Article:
I really wanted to set up a new blog to give myself a project and something to focus on for 2021, but there’s something I think it’s important that anyone who reads this knows. A few years ago, my careless actions hurt someone close to me in a way that I’ll never truly atone for and I feel like presenting any version of myself without this knowledge is like lying by omission.
In 2017, I ran a Kickstarter for a comic called Mossy which I co-created with my friend Tracy Shepard. The Kickstarter was successfully funded and I began working on printing comics and fulfilling orders. I used about half of the total funds on the rewards which were ordered, received and the majority of them were shipped out successfully.
Not long after the campaign, I was the victim of a crime which saw me robbed of all the money in my bank account, including the Kickstarter funds. I don’t say this to excuse what happened next, I’m just trying to create a timeline of what happened. As a result, I was unable to pay Traci her share of the profits from the Kickstarter and a small percentage of the rewards went unfulfilled.
I was unsuccessful in recovering the money stolen from me and as such, was faced with fulfilling my obligations out of pocket, which I promised to do. However, for a variety of reasons, that didn’t happen. I don’t want to get into the reasons why too heavily because I think it deflects from the responsibility I need to take for my actions but the main causes were mounting depression and anxiety as well as financial stressors unrelated to the campaign.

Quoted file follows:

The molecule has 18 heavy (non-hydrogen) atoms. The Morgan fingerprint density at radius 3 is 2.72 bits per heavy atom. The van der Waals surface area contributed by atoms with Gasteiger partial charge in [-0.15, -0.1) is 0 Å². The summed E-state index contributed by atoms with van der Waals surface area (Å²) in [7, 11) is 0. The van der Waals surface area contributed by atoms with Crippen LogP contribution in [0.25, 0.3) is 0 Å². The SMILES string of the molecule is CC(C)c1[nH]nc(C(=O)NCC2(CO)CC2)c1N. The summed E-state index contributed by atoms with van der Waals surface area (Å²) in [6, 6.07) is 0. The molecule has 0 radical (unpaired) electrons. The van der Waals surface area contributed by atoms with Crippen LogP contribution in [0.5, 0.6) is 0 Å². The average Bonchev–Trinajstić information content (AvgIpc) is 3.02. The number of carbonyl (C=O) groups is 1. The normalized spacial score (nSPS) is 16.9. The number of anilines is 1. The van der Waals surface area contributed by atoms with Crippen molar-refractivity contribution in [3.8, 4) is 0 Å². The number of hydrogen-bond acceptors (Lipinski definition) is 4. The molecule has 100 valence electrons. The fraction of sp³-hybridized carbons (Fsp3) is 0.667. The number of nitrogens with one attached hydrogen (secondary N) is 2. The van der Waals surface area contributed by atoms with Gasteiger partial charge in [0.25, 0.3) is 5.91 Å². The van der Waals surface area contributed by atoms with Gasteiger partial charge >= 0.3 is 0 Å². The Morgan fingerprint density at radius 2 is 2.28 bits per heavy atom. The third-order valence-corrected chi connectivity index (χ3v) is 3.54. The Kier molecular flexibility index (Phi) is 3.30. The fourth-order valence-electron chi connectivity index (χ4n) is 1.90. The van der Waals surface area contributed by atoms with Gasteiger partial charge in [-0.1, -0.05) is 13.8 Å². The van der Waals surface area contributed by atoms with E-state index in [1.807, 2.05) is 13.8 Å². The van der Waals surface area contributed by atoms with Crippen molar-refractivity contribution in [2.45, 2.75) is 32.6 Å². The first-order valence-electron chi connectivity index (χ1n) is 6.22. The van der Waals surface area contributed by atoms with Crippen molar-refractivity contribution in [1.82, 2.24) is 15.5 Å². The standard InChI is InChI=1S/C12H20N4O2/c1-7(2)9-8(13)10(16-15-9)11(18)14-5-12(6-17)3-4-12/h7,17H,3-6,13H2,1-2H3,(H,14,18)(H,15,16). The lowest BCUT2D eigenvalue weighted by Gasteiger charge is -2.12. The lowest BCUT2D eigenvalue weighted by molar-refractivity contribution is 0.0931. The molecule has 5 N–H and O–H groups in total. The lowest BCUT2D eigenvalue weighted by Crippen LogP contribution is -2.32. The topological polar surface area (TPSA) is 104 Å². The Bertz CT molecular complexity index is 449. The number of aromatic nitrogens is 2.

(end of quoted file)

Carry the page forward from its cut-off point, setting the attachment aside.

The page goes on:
Traci was incredibly accomidating and patient with me as I continued to promise to resolve the issue, but all I did was kick the can down the road until it needed addressing again. There is no excuse for this and it was the most cowardly and irresponsible thing I could have done. I take great shame in the fact that I couldn’t face this situation like an adult, so instead I hid from it and hoped it would go away.